Army Worms

Army Worms

Army worms are another type of lawn pest which are commonly referred to as lawn grubs. This caterpillar of the Spodoptera mauritia moth, is most prevalent throughout the warmer months of the year, and repeat infestations can occur.

The damage caused by Army Worms is most obvious by the speed at which damage occurs, as the caterpillars form very large numbers and behave as a colony to eat away at the green leaf of lawns.

Army Worms can vary in colour from green to brown to black, they can reach a maximum length of about 4 cm, and will become plump as they feed and mature.

These large numbers are possible due to the moth parent being able to lay up to 500 eggs in a single laying, and then repeat the same process the following night. This is where this lawn grub gets it’s name, it forms a large army, lays devastation to an area, and then will quickly move onto the next lawn once it has laid waste to yours.

Army Worms can also attack many other types of plants and vegetables, and the key to effective treatment is to identify and kill them as early as possible.

Do I have Army Worms?

Army worms are very difficult to find, they spend their days hiding at soil level, and deep inside the thatch layer of the lawn. It’s at night time that Army Worms will come out and spend their entire night feeding on our lawns. For this reason, it can be difficult to actually track down these lawn grubs and pin the proper responsibility on them for the damage to our lawns.

When seeing that our lawn is becoming damaged in large spread-out areas, then caterpillar damage should be considered as a possibility. Because not only could the damage be caused by Army Worms, it may also be due to another lawn grub such as Sod Webworm.

Testing for Army Worms in Lawns

There are two main methods of checking for Army Worms.

The first method involves using a bucket of soapy water which has been mixed-up with dishwashing detergent. The mixture is then poured over the lawn in a small area. The area is then monitored over the next 10 minutes to check for caterpillars which are rising to the surface.

The second method involves going out onto the lawn at night time. With a good torch in hand, get down low onto the lawn and carefully run the torch over it looking for caterpillars feeding or moving. Begin the search at the damaged area of turf, and spread outwards from there.

Another sign of possible caterpillar infestation is to leave the outside light on at night for a few hours. Then go outside every so often and check for moths flying around the light. If a multitude of moths are present, then this may be a sign of possible lawn caterpillar problems which will require further investigation.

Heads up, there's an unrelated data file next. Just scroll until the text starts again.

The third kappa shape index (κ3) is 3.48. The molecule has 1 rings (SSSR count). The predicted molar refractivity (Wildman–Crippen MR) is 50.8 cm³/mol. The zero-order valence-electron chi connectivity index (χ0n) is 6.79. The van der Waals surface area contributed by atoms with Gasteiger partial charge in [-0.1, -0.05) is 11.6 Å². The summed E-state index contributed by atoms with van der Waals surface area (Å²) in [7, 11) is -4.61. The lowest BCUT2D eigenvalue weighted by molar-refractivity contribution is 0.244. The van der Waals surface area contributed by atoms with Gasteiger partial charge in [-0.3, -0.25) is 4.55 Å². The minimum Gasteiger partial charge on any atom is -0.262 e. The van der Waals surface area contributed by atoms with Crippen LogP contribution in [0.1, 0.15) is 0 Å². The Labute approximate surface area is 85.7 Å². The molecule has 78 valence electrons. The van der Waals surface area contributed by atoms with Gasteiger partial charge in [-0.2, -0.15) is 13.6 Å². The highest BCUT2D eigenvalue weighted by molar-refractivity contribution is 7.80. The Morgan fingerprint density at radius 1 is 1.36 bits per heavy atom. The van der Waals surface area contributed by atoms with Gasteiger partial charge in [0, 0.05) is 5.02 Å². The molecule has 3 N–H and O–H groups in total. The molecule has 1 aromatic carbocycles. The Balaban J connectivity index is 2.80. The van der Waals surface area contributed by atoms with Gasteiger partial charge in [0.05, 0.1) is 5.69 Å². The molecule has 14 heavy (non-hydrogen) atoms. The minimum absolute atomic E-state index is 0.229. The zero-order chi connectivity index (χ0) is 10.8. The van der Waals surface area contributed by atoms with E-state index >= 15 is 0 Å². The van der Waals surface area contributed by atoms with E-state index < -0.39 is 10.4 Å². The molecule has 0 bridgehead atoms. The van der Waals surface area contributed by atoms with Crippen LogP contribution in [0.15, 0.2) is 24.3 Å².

If you do find caterpillars, it would be best to capture a few to take to the local nursery for positive identification. This will help the staff member to recommend the right insecticide for the caterpillar type.

How to kill Army Worms

Once Army Worms have been identified, they are treated with a lawn insecticide which is freely available for purchase from garden stores and nurseries.

The insecticide is mixed-up and applied to the lawn just before dusk. Ensure to allow yourself enough time to finish the entire lawn treatment before dark. The treatment is then lightly watered into the lawn so it can reach down to the base of the thatch layer. The poison is then ingested by the Army Worms as they are feeding on the lawn. Be careful not to over water, this will simply wash the poison away, and it will not be ingested by the caterpillars.

Repeated infestations of Army Worms

The life cycle of the Army Worm, and it’s Moth parent, is very rapid, and as such it is possible that three different infestations can occur over the warmer months of the year.

Be aware that this is a possibility, and if the same symptoms do re-occur then the same process of identification and treatment should be repeated as soon as possible, and when necessary.

Repairing damage from Army Worms

Army Worms will not generally kill a lawn by it’s feeding, but it will become heavily damaged, which if left untreated could cause patches of lawn to die. The only real thing to do at this time is to follow good lawn care practices and apply a quality fertiliser, and ensure it is getting adequate water. This will allow the lawn to best repair itself.

There is no need to over-water or apply excess fertiliser, doing either will not aid the lawn in repair, but may even cause further damage. Always apply fertilisers at manufacturer’s recommendations.

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